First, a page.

St. Lucia bracing itself for possible chikungunya disease

By Caribbean Medical News Staff

The island of St. Lucia is bracing itself for a possible outbreak in chickungunya should the mosquito-borne disease spread throughout the region.

According to health authorities there, the disease has been confirmed in St. Lucia with its very first case being announced earlier last week. St. Lucia recently announced that a 63-year-old man had contracted the disease.

“There is a possibility that other persons on the island may actually have the disease,” said Chief Medical Officer (CMO) Dr. Merlene Frederick. “We know chickungunya is transmitted by mosquitoes so as long as we have an infected person and mosquitoes are around and bite them, there is a possibility of transmission,” the CMO said.
The disease usually presents with  fever and just mild joint pain which can then develop into severe joint pain, rash and other unpleasant but not fatal symptoms. The disease was first confirmed in the French island of St. Martin more recently. It had not been around since 1952 and many climatologists attribute this to climate change.

According to the CMO, the island would be stepping up its vector control campaign alongside its public awareness campaign to eliminate breeding sites.

“If we can keep the mosquito population down there’s a good chance we can have a low impact in terms of the chikungunya virus”, she said.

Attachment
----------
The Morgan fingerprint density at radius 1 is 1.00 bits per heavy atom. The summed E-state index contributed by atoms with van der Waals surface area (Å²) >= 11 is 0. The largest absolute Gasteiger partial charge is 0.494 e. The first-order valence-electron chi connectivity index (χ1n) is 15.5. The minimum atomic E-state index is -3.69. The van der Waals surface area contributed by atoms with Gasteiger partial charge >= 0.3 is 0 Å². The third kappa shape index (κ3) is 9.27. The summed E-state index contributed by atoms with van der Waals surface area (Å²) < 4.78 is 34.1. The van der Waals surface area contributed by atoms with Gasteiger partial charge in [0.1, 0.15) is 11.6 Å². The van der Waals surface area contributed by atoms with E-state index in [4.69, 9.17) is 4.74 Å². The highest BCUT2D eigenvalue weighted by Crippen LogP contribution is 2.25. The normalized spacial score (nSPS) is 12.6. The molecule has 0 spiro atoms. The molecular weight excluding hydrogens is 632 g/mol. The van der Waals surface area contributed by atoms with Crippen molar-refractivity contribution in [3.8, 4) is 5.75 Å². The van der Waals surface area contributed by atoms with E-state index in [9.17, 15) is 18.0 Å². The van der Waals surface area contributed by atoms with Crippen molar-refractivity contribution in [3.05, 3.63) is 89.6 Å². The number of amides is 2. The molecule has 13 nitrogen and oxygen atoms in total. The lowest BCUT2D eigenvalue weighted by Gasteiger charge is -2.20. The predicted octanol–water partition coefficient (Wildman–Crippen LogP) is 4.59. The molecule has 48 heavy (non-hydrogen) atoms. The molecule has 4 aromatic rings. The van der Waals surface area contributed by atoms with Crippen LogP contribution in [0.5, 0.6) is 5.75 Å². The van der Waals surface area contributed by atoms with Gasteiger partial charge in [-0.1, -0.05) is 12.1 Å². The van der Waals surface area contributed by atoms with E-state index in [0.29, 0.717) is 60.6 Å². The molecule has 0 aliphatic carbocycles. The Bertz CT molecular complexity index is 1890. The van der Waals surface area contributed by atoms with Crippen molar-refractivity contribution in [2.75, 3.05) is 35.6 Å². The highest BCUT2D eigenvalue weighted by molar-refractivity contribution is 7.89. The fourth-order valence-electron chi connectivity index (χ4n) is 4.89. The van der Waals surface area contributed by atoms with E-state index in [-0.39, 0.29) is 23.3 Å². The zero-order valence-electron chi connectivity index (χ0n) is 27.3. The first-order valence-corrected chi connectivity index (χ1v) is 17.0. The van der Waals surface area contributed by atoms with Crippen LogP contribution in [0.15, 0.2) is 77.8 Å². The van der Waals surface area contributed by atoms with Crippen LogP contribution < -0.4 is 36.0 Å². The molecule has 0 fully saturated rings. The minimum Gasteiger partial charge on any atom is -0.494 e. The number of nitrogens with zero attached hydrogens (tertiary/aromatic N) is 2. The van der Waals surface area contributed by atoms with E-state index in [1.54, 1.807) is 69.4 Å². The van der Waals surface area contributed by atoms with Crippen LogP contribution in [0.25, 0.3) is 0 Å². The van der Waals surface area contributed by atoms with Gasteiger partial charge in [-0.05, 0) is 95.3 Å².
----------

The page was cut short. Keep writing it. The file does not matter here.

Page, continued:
Do not panic

“We do not want to create any panic. It is because of our efforts with respect to strengthening the surveillance that we are now able to detect much quicker, not only chikungunya but dengue, leptospirosis and some of the other diseases that present with similar symptoms,” said Nahum Jn Baptiste, the national epidemiologist in the Ministry of Health.

Symptoms include a sudden high fever, severe pain in the wrists, ankles or knuckles, muscle pain, headache, nausea, and rash. Joint pain and stiffness are more common with chikungunya than with dengue. The symptoms typically appear between four to seven days after the bite of an infected mosquito. The majority of clinical signs and symptoms last three to 10 days, but joint pain may persist longer.  Cases requiring hospitalization are rare.

The first case of the disease in the Caribbean was reported in the French island of St. Martin last year. Since then it has spread to several countries with Dominica Tuesday urging nationals to adhere to measures to prevent the spread of the chikungunya disease on the island.



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